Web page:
Experiencing a cyclone can be frightening and traumatic.
A cyclone is a low pressure system that forms over warm tropical waters, characterised by wind gusts of up to 280 kilometres per hour around a calm centre.
These strong winds can cause injury, loss of life, major structural damage to communities, disruption of utility and telecommunication services, and turn debris into dangerous missiles.
In Western Australia (WA) cyclone season starts in November and continues through to April. During this time coastal regions of WA are at risk of being impacted by cyclones.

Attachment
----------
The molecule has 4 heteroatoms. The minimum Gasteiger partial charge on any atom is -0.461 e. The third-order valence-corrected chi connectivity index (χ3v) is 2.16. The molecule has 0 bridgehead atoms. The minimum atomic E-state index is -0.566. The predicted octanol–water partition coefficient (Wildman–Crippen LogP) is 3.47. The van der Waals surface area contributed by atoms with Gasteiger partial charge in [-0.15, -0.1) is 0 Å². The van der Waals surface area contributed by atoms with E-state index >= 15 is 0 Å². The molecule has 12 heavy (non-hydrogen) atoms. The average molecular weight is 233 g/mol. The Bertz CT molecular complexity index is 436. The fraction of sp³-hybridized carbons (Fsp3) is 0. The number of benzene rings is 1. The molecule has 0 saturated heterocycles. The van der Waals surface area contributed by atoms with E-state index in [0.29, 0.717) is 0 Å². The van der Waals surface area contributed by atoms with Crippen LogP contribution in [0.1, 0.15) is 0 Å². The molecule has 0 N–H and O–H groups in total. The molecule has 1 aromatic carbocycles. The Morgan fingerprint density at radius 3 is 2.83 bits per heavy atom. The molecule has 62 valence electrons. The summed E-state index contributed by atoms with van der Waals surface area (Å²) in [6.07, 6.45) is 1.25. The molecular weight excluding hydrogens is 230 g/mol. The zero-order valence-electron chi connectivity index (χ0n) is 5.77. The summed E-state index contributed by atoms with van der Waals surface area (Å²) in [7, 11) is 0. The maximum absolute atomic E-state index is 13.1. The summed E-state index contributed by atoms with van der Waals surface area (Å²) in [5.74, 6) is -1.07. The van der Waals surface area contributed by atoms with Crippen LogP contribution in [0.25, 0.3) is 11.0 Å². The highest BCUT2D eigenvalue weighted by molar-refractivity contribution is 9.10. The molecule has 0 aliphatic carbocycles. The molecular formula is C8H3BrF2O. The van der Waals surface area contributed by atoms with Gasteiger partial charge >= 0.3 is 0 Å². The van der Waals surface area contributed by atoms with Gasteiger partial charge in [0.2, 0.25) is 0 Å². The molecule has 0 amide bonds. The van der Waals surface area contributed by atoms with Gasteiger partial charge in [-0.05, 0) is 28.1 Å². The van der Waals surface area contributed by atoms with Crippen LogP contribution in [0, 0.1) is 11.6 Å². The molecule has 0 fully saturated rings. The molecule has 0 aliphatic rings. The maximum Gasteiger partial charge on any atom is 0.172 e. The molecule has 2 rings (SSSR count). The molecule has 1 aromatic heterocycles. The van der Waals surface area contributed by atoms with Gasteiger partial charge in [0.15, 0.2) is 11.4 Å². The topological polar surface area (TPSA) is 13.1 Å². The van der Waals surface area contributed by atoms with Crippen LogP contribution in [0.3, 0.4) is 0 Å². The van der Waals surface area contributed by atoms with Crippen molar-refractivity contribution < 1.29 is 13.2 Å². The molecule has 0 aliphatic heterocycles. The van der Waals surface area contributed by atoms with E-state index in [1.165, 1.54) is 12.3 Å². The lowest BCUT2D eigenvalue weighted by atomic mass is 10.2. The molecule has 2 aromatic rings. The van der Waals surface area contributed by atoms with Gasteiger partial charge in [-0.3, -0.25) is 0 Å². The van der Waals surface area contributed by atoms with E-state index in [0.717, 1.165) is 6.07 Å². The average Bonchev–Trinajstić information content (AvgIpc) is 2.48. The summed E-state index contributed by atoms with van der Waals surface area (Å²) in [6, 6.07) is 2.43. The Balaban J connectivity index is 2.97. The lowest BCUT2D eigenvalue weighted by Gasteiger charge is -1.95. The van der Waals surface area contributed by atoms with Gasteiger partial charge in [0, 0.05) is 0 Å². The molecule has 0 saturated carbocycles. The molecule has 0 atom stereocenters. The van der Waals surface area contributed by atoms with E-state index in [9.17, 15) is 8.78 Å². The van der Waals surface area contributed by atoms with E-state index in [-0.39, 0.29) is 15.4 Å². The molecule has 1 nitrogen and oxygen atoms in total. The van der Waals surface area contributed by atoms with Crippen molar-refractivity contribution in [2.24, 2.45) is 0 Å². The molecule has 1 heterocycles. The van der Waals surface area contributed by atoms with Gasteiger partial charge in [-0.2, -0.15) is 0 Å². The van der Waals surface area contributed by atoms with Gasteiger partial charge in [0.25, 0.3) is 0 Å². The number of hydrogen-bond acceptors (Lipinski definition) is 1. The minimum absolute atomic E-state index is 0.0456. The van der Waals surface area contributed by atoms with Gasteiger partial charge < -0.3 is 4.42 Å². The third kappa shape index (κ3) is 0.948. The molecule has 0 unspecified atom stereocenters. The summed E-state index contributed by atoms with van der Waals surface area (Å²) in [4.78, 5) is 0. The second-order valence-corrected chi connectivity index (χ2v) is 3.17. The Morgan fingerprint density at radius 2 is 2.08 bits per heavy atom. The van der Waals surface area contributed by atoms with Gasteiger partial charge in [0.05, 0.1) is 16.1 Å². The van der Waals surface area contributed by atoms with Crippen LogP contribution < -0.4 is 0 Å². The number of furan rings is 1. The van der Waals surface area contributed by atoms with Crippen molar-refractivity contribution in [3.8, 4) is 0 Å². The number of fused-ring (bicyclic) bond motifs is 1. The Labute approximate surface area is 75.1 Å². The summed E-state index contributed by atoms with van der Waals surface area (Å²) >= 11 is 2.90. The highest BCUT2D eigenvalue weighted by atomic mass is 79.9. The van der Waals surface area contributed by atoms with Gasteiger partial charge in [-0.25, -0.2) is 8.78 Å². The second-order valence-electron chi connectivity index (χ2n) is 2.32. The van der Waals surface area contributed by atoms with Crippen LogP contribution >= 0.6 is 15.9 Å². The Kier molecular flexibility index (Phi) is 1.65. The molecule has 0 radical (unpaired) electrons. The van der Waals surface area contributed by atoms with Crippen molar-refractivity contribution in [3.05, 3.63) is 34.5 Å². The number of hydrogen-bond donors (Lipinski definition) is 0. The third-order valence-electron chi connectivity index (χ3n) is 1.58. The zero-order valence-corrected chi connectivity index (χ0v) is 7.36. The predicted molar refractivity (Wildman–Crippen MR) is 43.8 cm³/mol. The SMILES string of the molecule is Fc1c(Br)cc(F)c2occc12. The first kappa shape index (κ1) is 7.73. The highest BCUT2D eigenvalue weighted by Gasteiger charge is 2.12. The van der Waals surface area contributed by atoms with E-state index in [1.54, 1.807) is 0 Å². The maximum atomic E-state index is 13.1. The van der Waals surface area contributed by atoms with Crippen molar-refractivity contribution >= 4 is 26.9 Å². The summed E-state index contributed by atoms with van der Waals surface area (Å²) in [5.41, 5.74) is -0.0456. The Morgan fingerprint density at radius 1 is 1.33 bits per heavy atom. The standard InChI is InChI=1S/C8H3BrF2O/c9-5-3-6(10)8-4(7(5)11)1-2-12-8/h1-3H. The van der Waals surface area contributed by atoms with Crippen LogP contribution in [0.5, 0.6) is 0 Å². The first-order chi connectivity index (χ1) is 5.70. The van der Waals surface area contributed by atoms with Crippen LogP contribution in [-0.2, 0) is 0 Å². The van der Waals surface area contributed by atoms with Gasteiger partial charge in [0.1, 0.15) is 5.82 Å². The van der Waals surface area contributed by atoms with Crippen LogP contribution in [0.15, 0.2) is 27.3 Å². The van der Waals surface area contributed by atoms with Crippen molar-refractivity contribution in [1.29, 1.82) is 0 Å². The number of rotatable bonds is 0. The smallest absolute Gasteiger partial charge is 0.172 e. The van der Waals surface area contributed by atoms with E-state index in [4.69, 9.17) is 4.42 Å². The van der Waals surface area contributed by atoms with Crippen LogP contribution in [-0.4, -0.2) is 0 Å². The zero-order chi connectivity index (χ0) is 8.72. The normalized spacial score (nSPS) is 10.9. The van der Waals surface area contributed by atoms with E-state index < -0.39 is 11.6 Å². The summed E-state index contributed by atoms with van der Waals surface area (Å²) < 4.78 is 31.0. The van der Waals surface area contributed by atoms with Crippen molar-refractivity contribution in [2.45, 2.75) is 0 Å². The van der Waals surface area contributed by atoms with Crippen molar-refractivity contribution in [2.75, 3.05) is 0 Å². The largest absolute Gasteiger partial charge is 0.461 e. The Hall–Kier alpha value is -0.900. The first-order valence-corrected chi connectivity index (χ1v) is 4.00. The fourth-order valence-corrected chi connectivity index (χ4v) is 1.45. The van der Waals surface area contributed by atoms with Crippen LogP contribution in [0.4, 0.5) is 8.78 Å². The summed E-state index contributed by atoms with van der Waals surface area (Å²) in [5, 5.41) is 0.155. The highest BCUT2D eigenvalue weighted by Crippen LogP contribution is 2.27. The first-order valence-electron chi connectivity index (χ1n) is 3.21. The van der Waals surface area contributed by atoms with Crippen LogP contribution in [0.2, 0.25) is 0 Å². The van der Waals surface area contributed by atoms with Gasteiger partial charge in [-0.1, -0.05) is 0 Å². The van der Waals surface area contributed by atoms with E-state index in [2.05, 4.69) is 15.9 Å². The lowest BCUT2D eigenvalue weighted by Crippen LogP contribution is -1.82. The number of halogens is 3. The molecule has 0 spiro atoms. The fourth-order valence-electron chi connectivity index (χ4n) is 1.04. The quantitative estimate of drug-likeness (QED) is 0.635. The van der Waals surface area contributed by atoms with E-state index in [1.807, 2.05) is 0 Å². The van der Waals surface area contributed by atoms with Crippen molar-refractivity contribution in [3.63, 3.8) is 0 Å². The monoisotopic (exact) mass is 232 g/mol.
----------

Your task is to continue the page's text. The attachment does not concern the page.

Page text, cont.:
Cyclone activity produces strong onshore winds and flooding rains increasing the threat of storm surge. This is a rapid rise in sea level that accompanies a cyclone as it moves ashore.
People can drown or be fatally injured during or after a cyclone by collapsing buildings and moving debris during severe winds.